“Children Of Men,” the latest film from rising Mexican director Alfonso Cuaron (“Y tu mama tambi’n”), asks a very curious question: What would the world be like if we could no longer have children? Pretty crappy, it seems. The film takes place in London in the year 2027, 18 years after the last child on earth was born. The Earth has been inexplicably stricken by total infertility, and faced with the very real prospect of extinction mankind has torn itself apart. Global society has crumbled to the point where England remains the last place with a working government.
Now, when I say ‘working government’ I mean that in the loosest sense. England is a “1984″-style police state where armed troops patrol the streets rounding up immigrants and stuffing them into cages for relocation to internment camps. London is a crumbling ruin, with garbage piled high on every street corner, and riots and bombings are a daily occurrence. The only respite is in a hilariously idyllic inner sanctum encompassing Buckingham Palace and Batterseas Power Station. It is here that we meet Theo Faron (Clive Owen, “Sin City”), a stereotypical dark suit wearing government clock puncher.
Theo wears the sunken eyes and world-wary expression of someone who has been defeated by the world and is content to live out his life punching his time card and occasionally smoking a blunt with his old buddy Jasper (a wild haired Michael Caine, looking a lot like Richard Harris after one of his famous benders). All this changes when Theo is kidnapped by a militant rebel group known as The Fishes, led by Theo’s ex-lover Julian (Julianne Moore, “The Forgotten”). She entrusts Theo with smuggling a young refugee named Kee (newcomer Claire-Hope Ashitey) to a shadowy group known as The Human Project. As we soon learn, Kee holds a secret that could change the future of mankind.
From a technical standpoint, “Children Of Men” is one of the better action thrillers to come along in a while. The action scenes are staged with a brutal realism that hasn’t really been seen since “Blackhawk Down.” The camera work is stunning, with cinematographer Emmanuel Lubezki employing a hand-held style that’s not quite as nausea inducing as “Saving Private Ryan”, but equally immediate. Particularly impressive is an elaborately staged siege on a refugee stronghold, which is done in a single, unbroken take reminiscent of the Hospital assault in John Woo’s “Hard Boiled”. The ultra-sharp images give the whole scene a hyper realistic feel that compounds the concussions from the tank barrage.
The film’s second stylistic coup is its realization of near-future London, created by mixing little hints of the future into everyday activities that we all recognize. There are no flying cars or vertical highways, but we get micro home theaters, virtual keyboards, and holographic billboards skillfully and nonchalantly mixed in with ordinary notebooks, coffee shops and diesel buses. The result is a future that is just far enough removed from the present day to seem plausible. And keep an eye out for the cheeky Pink Floyd reference.
Unfortunately the dystopian setting of “Children of Men” is nothing we haven’t seen before. In fact, we saw it earlier this year in “V for Vendetta,” though there’s a lot more muck this time. All the usual neo-fascist ‘Big Brother’ trappings and societal malaise/detritus are also in evidence. Paranoia and depression have let authoritarian rule take hold, and people aren’t allowed to move from place to place without military/government oversight. And with all immigrants declared illegal, this paves the way for a brutal crackdown on undesirables.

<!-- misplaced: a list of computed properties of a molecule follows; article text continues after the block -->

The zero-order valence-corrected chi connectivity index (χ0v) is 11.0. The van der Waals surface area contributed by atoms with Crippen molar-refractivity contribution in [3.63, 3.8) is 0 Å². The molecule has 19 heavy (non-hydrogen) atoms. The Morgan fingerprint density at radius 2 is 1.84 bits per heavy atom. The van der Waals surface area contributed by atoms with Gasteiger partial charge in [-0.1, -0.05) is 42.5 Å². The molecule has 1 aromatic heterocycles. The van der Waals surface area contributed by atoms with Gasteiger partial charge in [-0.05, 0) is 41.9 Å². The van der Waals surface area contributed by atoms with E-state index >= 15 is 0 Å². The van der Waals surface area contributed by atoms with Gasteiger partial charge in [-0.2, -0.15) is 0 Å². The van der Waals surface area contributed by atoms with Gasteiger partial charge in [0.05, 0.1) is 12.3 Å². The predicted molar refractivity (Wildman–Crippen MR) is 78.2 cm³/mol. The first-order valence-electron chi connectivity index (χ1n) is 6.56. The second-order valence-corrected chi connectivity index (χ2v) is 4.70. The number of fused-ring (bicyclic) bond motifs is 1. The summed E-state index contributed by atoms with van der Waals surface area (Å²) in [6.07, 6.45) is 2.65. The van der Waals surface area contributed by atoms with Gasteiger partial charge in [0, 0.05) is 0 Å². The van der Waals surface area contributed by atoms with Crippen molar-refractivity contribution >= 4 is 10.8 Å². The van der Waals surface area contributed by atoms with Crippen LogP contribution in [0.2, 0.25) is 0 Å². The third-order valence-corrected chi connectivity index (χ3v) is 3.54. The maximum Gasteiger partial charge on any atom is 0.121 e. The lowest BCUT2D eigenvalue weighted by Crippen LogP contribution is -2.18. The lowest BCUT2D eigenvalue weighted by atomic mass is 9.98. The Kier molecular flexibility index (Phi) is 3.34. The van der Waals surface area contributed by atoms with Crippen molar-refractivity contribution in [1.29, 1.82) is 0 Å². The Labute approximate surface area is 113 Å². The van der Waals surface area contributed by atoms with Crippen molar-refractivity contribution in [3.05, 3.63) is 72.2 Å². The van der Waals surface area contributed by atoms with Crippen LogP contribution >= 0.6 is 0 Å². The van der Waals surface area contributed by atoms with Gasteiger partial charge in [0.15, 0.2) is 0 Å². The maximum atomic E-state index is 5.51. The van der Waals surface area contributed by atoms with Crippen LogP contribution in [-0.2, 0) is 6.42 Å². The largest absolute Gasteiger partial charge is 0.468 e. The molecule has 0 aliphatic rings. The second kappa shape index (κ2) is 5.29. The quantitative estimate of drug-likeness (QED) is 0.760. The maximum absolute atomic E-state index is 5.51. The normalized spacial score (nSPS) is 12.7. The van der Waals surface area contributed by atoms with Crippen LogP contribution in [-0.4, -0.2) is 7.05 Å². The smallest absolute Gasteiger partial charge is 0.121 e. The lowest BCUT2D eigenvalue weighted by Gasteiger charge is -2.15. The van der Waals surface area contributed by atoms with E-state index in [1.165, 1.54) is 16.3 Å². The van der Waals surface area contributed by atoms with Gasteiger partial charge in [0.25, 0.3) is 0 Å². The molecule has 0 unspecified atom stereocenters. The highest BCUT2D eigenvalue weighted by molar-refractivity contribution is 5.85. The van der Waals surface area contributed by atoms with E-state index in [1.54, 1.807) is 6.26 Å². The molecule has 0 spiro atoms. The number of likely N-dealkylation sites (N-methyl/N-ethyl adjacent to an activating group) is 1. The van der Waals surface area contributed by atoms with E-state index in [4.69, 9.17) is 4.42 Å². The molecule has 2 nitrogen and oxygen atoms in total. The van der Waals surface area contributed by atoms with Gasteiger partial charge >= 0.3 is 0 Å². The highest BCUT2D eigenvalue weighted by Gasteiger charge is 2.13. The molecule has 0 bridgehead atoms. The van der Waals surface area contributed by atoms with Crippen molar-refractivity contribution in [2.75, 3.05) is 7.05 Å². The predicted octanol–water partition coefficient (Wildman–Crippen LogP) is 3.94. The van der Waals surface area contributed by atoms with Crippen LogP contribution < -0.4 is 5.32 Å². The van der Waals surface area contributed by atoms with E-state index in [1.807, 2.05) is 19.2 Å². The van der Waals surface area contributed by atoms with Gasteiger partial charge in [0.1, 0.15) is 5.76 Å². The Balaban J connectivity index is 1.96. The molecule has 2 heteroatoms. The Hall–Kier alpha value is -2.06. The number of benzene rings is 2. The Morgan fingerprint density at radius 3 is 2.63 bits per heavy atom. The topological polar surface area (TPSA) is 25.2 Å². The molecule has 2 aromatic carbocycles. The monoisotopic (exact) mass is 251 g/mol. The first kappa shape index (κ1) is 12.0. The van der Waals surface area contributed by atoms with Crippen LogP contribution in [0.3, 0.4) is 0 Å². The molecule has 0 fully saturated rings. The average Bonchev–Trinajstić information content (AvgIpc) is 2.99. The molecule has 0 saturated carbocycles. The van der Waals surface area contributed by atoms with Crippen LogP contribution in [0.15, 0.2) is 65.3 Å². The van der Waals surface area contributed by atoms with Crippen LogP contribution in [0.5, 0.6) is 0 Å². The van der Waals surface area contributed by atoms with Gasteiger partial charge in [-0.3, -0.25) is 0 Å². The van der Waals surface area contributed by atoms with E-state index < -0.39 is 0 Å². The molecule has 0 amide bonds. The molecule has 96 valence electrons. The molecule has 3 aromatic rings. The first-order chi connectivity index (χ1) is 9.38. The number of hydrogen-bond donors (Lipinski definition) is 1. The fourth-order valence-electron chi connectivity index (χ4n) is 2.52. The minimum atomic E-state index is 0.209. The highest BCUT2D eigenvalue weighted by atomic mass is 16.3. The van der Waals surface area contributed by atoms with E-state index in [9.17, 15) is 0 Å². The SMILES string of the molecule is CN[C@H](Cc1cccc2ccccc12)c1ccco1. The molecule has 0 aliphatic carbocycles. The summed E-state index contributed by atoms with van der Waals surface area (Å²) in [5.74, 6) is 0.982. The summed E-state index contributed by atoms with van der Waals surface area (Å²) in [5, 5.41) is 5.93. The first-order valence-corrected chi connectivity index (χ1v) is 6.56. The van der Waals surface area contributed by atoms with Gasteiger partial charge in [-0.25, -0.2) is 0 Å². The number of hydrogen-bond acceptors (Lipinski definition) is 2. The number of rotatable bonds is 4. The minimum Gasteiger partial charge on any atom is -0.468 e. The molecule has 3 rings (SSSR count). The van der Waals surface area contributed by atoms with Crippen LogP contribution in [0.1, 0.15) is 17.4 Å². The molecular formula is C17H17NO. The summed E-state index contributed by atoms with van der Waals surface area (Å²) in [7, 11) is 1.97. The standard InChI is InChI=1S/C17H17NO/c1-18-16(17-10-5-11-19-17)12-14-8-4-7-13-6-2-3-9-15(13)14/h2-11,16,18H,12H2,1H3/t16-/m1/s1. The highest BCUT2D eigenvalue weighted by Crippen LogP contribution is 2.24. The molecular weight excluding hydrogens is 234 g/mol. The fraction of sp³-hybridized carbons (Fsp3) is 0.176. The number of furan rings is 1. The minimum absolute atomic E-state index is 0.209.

The scenes of people being herded like cattle into roadside cages for transport to decrepit detention camps are quite striking in their boldness. However, once the initial shock wears off, it becomes clear that the images are only fluff. For all its clever conceits and dire implications, the script (co-written by Cuaron and based on the novel by P.D. James) doesn’t have the stuffing to support it all. The dystopian themes are all window dressing for what amounts to a traditional action movie.
The film’s biggest problem is that the script is very vague as to the motivation of The Fishes. They at first want to safeguard Kee and get her to The Human Project, but after an off-screen altercation with government troops, their motivation seems to do a 360 and they are suddenly hell-bent on keeping her for their own unexplained designs. This may seem like a small detail, but it is the central motivating factor behind the action in the last third of the movie, so a narrative lapse that calls this into question is a rather serious gaff.
The film also has a very open ending, which isn’t a problem in and of itself, but given the flimsy foundation we’ve been treading on up till this point, that final drop off is a doozy. Still, the performances are strong and mostly believable. The reactions the characters give when Kee’s big secret is revealed are hilarious, but perfectly nuance given the background of the story.
“Children Of Men” presents several interesting ideas and operates smoothly within the framework they create, but it does not follow through on them. The film requires the viewer to take a bit too much on faith and just assume that the script accounted for its many thematic gaps before we came in. The film’s frenetic pace and dazzling camera work mostly make up for it, though. There’s barely a dull moment, and you won’t mind the problems so long as you don’t think about them too hard.
Alfonso Cuaron (director) / P.D. James (novel The Children of Men), Alfonso Cuaron, Timothy J. Sexton, David Arata, Mark Fergus, Hawk Ostby (screenplay)
CAST: Clive Owen …. Theodore Faron
Julianne Moore …. Julian Taylor
Chiwetel Ejiofor …. Luke
Charlie Hunnam …. Patric
Danny Huston …. Nigel
Claire-Hope Ashitey …. Kee
Peter Mullan …. Syd
Pam Ferris …. Miriam
Michael Caine …. Jasper Palmer